Sunday, October 20, 2013
Fall Reading 2013 Native American Heroes
Ann McGovern's book (previously titled The Defenders), has been updated and will be published on October 29, 2013. In it she tells about the lives of three famous leaders from different Native American tribes who all sought to defend their people's freedom and way of life. Osceola was a Seminole during the 1800s and he fought to prevent the US government from removing his people from their homes in Florida and forcing them to move to reservations out west. Tecumseh was a member of the Shawnee during the American Revolution and the early days of the United States. His tribe fought on the side of the British, hoping to prevent more colonists from moving onto tribal lands and pushing the Native Americans out. The Seminoles also fought on the side of the British during the War of 1812, again hoping that the British would keep Americans from taking their lands. Cochise was an Apache chief from the Chiricahua tribe. He had actually made peace with the white settlers until his tribe was falsely accused of kidnapping a child from a settler's farm. When he tried to meet with an Army officer under a flag of truce to explain the misunderstanding and offer to help look for the kidnapped boy, the officer tried to have Cochise's group arrested. When they ran from the tent to escape, Cochise was shot in the leg, but he managed to make it back to camp. The rest of his group was captured and some of them were executed. That set off the Apache Wars.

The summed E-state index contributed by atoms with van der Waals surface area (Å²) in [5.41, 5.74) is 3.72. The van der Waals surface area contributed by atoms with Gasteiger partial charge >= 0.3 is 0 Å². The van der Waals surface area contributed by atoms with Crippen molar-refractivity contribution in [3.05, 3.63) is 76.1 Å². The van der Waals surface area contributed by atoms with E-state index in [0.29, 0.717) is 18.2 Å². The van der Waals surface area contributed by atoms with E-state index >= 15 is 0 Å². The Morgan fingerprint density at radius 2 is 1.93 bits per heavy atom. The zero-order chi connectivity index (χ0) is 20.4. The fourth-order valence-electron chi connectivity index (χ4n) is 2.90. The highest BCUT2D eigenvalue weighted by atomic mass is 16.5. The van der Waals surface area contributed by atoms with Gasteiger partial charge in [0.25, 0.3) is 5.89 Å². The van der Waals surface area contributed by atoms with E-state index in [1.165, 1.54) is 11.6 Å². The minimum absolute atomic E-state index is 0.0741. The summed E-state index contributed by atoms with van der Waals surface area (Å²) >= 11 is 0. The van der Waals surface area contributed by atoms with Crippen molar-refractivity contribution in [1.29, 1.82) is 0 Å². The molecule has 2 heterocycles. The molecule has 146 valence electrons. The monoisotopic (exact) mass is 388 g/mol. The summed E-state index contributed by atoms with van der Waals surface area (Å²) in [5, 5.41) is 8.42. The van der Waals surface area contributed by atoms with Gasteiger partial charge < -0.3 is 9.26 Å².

The author has included historical photos, other artwork, maps, and quotes from primary source documents to enhance the retelling of these events. This would be a good resource for students or teachers studying Native Americans or famous leaders. It is sad that there are so many stories of mistreatment and deceit between the government and these tribes (and many other tribes, too). The details of what led up to the conflict and what each side did to provoke or try to resolve the fighting are an important part of our history as a country. I would recommend this to all social studies teachers in intermediate or middle school grade levels.
I read an e-book provided by the publisher through NetGalley.